The paperwork people will file will depend on their situation, as individuals hoping to renew permanent resident cards must file Form I-90, Application to Replace Permanent Resident Card (Green Card), people who obtained conditional permanent resident status through marriage and are hoping to apply to remove the conditions on their permanent resident status will file Form I-751, Petition to Remove Conditions on Residence, and conditional permanent residents who obtained their status through qualifying investments and now want to remove the conditions on their residence must file Form I-829, Petition by Investor to Remove Conditions on Permanent Resident Status.

Fiancé Visas

If a person who is a United States citizen wants to bring their foreign fiancé(e) to the United States to get married, they must file Form I-129F, Petition For Alien Fiancé(e) to obtain a K-1 nonimmigrant visa for the fiancé(e). Obtaining a K-1 fiancé(e) visa means that a person and their fiancé(e) must intend to marry within 90 days of the fiancé(e) entering the United States as a K-1 nonimmigrant and their marriage must be valid, meaning that both people will have a bona fide intent to establish a life together and the marriage is not for the sole purpose of obtaining immigration law benefits.

U Visas and T Visas

Both U visas and T visas are immigration benefits made available to people who are willing to help law enforcement or government officials in the investigation or prosecution of certain kinds of criminal activity. U nonimmigrant status or the U visa applies to victims of certain kinds of crimes who suffered mental or physical abuse, while T nonimmigrant status applies to certain victims of severe forms of trafficking in persons that allow them to remain in the United States for up to four years. Severe forms of trafficking include sex trafficking and labor trafficking. Seek legal help from tx immigration lawyers.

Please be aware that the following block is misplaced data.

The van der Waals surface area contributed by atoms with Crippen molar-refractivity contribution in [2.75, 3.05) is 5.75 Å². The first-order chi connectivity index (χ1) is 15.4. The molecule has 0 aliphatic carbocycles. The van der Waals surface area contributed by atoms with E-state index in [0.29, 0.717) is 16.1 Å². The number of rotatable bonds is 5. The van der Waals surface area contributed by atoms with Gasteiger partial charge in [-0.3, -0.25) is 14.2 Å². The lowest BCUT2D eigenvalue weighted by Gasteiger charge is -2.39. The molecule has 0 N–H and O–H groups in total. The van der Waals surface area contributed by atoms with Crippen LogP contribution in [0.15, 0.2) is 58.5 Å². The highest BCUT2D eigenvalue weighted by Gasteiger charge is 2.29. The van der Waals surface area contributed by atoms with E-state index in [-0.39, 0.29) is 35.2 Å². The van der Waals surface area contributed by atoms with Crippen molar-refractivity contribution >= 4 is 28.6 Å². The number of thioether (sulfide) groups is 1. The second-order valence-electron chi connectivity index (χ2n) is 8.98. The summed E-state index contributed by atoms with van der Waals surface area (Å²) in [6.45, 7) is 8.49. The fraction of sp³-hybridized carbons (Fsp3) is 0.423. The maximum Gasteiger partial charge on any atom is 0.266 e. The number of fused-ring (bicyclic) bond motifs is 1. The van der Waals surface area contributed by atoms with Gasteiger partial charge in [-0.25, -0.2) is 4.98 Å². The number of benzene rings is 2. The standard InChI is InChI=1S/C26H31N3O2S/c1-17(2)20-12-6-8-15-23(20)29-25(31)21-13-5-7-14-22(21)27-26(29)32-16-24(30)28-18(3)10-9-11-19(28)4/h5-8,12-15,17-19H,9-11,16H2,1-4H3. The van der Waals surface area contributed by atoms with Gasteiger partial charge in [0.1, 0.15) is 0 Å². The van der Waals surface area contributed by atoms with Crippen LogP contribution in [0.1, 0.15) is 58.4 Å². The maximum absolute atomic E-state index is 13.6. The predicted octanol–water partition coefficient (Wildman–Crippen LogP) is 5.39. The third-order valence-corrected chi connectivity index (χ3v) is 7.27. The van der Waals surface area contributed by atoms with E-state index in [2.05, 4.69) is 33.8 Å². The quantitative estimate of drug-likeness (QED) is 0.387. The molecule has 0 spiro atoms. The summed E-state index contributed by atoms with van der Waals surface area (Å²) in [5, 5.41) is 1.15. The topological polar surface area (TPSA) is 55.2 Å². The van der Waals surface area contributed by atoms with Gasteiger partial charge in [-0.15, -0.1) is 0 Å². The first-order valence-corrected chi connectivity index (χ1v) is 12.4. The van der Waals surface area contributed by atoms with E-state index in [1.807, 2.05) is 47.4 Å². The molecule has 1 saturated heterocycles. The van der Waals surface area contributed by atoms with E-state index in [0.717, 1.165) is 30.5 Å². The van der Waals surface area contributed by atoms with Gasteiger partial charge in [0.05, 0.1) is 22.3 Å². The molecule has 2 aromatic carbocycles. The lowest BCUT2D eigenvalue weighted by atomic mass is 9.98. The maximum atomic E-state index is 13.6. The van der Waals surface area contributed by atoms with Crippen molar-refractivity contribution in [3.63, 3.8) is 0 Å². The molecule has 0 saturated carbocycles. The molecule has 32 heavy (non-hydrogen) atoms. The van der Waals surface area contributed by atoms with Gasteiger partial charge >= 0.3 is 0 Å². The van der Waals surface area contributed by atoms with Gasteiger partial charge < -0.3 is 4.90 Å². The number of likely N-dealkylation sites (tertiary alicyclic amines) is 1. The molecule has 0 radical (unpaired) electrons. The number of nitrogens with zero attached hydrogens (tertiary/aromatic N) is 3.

Any person who needs legal services and hopes to become a naturalized citizen of the United States must meet several requirements. These include: 

  • Being a permanent United States resident or Green Card holder who has resided in the United States continuously for at least five years
  • Resided in the state the application will be filed in for at least three consecutive months
  • Being present in the United States for at least two and a half years in the last five years of required residence
  • Able to satisfy the requirements of the English Test, the United States History, and Government Test
  • Being of good moral character